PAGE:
August was a frigid month across the bottom of the world, particularly at Russia’s research station Vostok.
The preliminary monthly average for August 2023 at Vostok Station has come in at -71.2C (-96.2F).
This makes for the coldest August since 2002, -71.5C (-96.7F), and also the coldest month since July 2016, -71.8C (-97.2F).
Vostok’s chill has now spilled into September, too.
On Friday, Sept 1 an anomalous minimum of -77.9C (108.2F) was reached.
Note, this reading likely won’t represent the true daily minimum. At 12Z the temperature was -77.8C (chart below). It was almost certainly colder earlier but due to a quirk of the Russian algorithm, extremes are only documented during the second half of the day.
“Winter isn’t over,” writes Stefano Di Battista on X:
Antarctica’s anomalous chill hasn’t just been confined to Vostok.
McMurdo Station, a U.S. research facility located on the southern tip of Ross Island, is also enduring biting cold.
This time of year usually sees the commencement of operation ‘Winfly’ — a transition period between the winter and summer seasons when a quick succession of airplanes deliver a host of new workers, researchers and equipment to the station.
Last week, however, Winfly was delayed due to a bout of record cold temperatures, with all planes grounded for at least a week.
The data suggest Antarctica is cooling.
Temperatures at the bottom of the world have routinely broken all-time records in recent months/years.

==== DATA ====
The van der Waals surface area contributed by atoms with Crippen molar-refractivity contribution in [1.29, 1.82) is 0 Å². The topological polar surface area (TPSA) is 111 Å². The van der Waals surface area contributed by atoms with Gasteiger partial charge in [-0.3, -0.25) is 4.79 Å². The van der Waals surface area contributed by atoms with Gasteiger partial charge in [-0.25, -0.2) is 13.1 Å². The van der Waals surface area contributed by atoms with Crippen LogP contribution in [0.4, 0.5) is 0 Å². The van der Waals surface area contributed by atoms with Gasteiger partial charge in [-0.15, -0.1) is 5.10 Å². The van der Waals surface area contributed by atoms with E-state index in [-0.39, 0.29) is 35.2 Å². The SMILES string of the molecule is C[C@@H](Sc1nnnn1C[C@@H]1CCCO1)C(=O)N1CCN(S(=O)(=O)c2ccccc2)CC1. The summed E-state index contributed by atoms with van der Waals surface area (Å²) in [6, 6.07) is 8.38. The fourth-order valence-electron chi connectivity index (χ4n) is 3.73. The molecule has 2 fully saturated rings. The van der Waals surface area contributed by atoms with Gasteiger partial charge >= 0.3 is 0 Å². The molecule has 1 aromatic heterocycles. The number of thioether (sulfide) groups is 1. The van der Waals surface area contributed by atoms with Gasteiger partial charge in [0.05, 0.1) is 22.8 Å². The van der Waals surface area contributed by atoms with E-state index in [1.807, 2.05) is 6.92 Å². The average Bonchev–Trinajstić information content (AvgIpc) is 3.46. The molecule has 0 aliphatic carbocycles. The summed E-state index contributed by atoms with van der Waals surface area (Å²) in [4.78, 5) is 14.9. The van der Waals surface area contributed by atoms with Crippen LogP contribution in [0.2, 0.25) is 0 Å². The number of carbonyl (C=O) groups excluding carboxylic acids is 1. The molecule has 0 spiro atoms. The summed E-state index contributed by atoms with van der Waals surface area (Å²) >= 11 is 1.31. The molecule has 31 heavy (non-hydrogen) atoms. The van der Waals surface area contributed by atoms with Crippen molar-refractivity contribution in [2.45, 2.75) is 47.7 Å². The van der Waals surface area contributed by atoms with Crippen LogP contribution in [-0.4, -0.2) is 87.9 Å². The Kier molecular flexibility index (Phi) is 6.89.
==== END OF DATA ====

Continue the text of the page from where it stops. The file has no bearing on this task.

Antarctica endured its coldest-ever ‘coreless winter’ (April-Sept) in 2021, it then shivered through practically all of 2022, posting colder-than-average month after colder-than-average month, including the coldest November since 1987 and the latest -60C (-76F) on record — with the year culminating in the South Pole Station averaging just -49.5C (-51.7F); -0.4C below the norm.
And now we see the cooling has spilled in 2023, too.
Back in March, the Antarctic continent suffered its coldest ever reading so early into a year; in July it logged Earth’s lowest temperature since 2017, in mid-August it was breaking multiple all-time cold records at stations across the continent, and most recently, Vostok posts its coldest month of August since 2002, with September starting exceptionally cold.
But “Ice loss!” scream the propagandized masses upon the direction of a band of group-thinking pop-scientists.
And while this year’s sea ice is indeed low, this ‘blip’ requires far deeper digging than the catastrophists will ever want to admit–or are likely even capable of undertaking. Take the wild swings in Antarctica’s sea ice in recent years (chart below): From a record-smashing high in 2014 to a new low in 2017, then back to the average in 2020 — Antarctic sea ice, for whatever reason, is prone to extreme variability.
And so it stands, there is far more at play when it comes to Antarctic sea ice than temperature alone.
A low solar activity-induced meridional jet stream flow is one forcing playing havoc down there, impacting ocean currents and wind patterns; an uptick in volcanic activity, including the record-high mesospheric Hunga Tonga eruption, is likely another.
The climate system is not a simple one, nor is it a well understood one.
Don’t let anyone fool you otherwise.
There is still much up for debate.